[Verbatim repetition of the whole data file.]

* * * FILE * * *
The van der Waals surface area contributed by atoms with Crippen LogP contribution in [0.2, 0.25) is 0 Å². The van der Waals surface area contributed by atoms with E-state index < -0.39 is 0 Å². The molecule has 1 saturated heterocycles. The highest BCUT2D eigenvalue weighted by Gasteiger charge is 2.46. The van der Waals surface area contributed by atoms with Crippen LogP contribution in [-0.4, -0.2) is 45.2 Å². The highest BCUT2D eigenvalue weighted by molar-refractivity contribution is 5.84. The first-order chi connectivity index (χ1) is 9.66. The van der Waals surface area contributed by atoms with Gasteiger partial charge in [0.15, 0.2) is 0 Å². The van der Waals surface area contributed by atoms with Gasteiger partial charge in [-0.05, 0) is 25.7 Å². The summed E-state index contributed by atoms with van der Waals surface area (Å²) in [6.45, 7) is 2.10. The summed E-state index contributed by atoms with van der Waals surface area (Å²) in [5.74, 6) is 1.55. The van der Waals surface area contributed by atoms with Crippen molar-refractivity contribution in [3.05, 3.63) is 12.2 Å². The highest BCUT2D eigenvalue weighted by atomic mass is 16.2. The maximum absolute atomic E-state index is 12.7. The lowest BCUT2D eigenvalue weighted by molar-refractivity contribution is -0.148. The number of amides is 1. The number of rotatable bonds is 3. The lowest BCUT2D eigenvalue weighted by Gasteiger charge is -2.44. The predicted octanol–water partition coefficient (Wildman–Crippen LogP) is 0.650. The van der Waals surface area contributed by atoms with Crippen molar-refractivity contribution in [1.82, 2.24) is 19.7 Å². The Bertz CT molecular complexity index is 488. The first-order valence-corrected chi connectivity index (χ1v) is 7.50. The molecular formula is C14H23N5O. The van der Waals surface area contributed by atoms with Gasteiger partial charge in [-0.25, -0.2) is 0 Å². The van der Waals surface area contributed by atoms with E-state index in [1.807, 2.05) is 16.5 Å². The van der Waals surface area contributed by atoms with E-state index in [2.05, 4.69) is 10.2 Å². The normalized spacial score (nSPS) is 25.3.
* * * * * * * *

The van der Waals surface area contributed by atoms with Crippen LogP contribution in [0.2, 0.25) is 0 Å². The van der Waals surface area contributed by atoms with E-state index < -0.39 is 0 Å². The molecule has 1 saturated heterocycles. The highest BCUT2D eigenvalue weighted by Gasteiger charge is 2.46. The van der Waals surface area contributed by atoms with Crippen LogP contribution in [-0.4, -0.2) is 45.2 Å². The highest BCUT2D eigenvalue weighted by molar-refractivity contribution is 5.84. The first-order chi connectivity index (χ1) is 9.66. The van der Waals surface area contributed by atoms with Gasteiger partial charge in [0.15, 0.2) is 0 Å². The van der Waals surface area contributed by atoms with Gasteiger partial charge in [-0.05, 0) is 25.7 Å². The summed E-state index contributed by atoms with van der Waals surface area (Å²) in [6.45, 7) is 2.10. The summed E-state index contributed by atoms with van der Waals surface area (Å²) in [5.74, 6) is 1.55. The van der Waals surface area contributed by atoms with Crippen molar-refractivity contribution in [3.05, 3.63) is 12.2 Å². The highest BCUT2D eigenvalue weighted by atomic mass is 16.2. The maximum absolute atomic E-state index is 12.7. The lowest BCUT2D eigenvalue weighted by molar-refractivity contribution is -0.148. The number of amides is 1. The number of rotatable bonds is 3. The lowest BCUT2D eigenvalue weighted by Gasteiger charge is -2.44. The predicted octanol–water partition coefficient (Wildman–Crippen LogP) is 0.650. The van der Waals surface area contributed by atoms with Crippen molar-refractivity contribution in [1.82, 2.24) is 19.7 Å². The Bertz CT molecular complexity index is 488. The first-order valence-corrected chi connectivity index (χ1v) is 7.50. The molecular formula is C14H23N5O. The van der Waals surface area contributed by atoms with Gasteiger partial charge in [-0.25, -0.2) is 0 Å². The van der Waals surface area contributed by atoms with E-state index in [1.807, 2.05) is 16.5 Å². The van der Waals surface area contributed by atoms with E-state index in [2.05, 4.69) is 10.2 Å². The normalized spacial score (nSPS) is 25.3.